about robots taking people's jobs

I'm not opposed to the idea of robots taking over dangerous manual jobs. I'm not even opposed to the idea of robots taking over creative or technical jobs. I'm just opposed to people blindly trying to make that happen as soon as possible, before any societal provisions are put in place for the people whose jobs will be taken.

I don't believe in meritocracy. I'm not in favor of economic or intellectual Darwinism. It assumes that only the smartest or most resourceful should survive, and it also assumes an even playing field for all involved. "If someone's manufacturing job will be taken by a robot, they should just learn the skills needed to get a better one," say people from well-off families who have never tried to master a skill while hungry, or while working a low-wage job 16 hours a day.

I'm all for robots taking our jobs, but before that, we need our society to function without jobs at all. We need to set it up so that no one needs to spend their entire life working at a place they don't really care about just to feed themselves and their families.

We need get our world to a place where no one has to work to stay alive. Once that happens, bring on the robots.

not a technocracy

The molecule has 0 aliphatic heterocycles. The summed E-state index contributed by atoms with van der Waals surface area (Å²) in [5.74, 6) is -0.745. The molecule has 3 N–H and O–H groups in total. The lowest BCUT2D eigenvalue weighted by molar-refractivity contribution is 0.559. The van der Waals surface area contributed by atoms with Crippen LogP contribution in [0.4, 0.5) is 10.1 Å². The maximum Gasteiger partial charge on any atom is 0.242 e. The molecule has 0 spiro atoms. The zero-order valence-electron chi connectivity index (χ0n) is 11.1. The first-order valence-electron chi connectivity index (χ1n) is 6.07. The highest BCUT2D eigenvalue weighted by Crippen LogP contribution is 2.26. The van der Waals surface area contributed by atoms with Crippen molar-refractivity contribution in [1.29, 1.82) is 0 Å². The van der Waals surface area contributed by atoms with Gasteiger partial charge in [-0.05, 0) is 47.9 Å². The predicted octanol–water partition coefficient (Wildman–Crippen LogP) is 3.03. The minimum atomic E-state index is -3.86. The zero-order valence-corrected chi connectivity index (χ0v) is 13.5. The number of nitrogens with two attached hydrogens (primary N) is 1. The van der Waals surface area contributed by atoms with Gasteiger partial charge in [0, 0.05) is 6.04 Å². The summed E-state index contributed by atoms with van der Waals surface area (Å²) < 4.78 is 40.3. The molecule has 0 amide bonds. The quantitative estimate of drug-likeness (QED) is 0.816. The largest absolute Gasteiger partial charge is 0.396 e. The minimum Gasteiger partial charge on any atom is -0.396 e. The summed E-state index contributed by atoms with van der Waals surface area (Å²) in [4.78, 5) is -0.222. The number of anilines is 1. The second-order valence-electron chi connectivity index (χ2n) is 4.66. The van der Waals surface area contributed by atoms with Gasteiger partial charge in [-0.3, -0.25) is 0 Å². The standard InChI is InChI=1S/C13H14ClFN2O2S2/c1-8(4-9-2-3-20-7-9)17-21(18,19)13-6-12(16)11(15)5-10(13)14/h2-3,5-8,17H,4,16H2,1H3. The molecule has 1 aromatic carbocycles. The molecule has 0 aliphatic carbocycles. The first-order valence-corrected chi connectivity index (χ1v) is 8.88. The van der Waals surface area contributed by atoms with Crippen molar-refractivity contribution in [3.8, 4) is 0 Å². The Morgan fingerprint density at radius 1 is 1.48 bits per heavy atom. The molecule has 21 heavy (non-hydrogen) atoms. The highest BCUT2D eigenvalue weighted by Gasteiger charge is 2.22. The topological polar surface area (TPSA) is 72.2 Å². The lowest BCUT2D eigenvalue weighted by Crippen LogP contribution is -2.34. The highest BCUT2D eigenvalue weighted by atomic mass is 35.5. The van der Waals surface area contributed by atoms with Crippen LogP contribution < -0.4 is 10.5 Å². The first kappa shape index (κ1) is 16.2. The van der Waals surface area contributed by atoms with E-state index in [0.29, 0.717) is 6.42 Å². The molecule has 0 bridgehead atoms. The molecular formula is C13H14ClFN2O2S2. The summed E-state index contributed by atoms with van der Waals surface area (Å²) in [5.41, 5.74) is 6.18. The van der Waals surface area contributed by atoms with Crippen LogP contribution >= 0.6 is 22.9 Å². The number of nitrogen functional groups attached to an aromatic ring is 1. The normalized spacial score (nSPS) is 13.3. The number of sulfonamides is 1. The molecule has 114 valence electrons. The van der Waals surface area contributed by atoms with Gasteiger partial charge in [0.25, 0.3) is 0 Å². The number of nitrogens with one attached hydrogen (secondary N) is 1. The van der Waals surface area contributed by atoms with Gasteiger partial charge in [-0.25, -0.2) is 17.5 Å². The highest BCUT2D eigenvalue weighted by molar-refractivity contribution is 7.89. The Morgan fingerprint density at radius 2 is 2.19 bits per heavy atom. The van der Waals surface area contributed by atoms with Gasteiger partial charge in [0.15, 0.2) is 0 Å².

Last weekend, while camping on an island full of ponies, I had a long conversation with a newfound friend who works in Washington D.C. as a lawyer and political fixer, and Joel, who's studying computer security but did his undergrad in economics and political science.

The new friend implored Joel and me to venture into roles outside of tech, not a hard sell since we're both from non-tech backgrounds. But she emphasized the fact that non-techies have no idea what's going on with technology, and that's a huge issue, especially in law and the government.

We already sort of knew this, but the bleakness with which she presented us with this information was startling. Joel and I are years away from being computer experts, but she said that decades of experience aren't a prerequisite to be a consult for some of the concepts that lawyers and lawmakers need help grasping. It just takes a few connections with the right people-- and a knack for translating technology into language that actual human beings understand.

As someone who went into tech partly to make it more accessible, it's encouraging to see that I really am filling a pressing need-- the need for techies to have actual human skills. However, it's also disconcerting to hear that our government is still largely tech-illiterate when technology now permeates everything. Entrenched systems have a lot of catching up to do.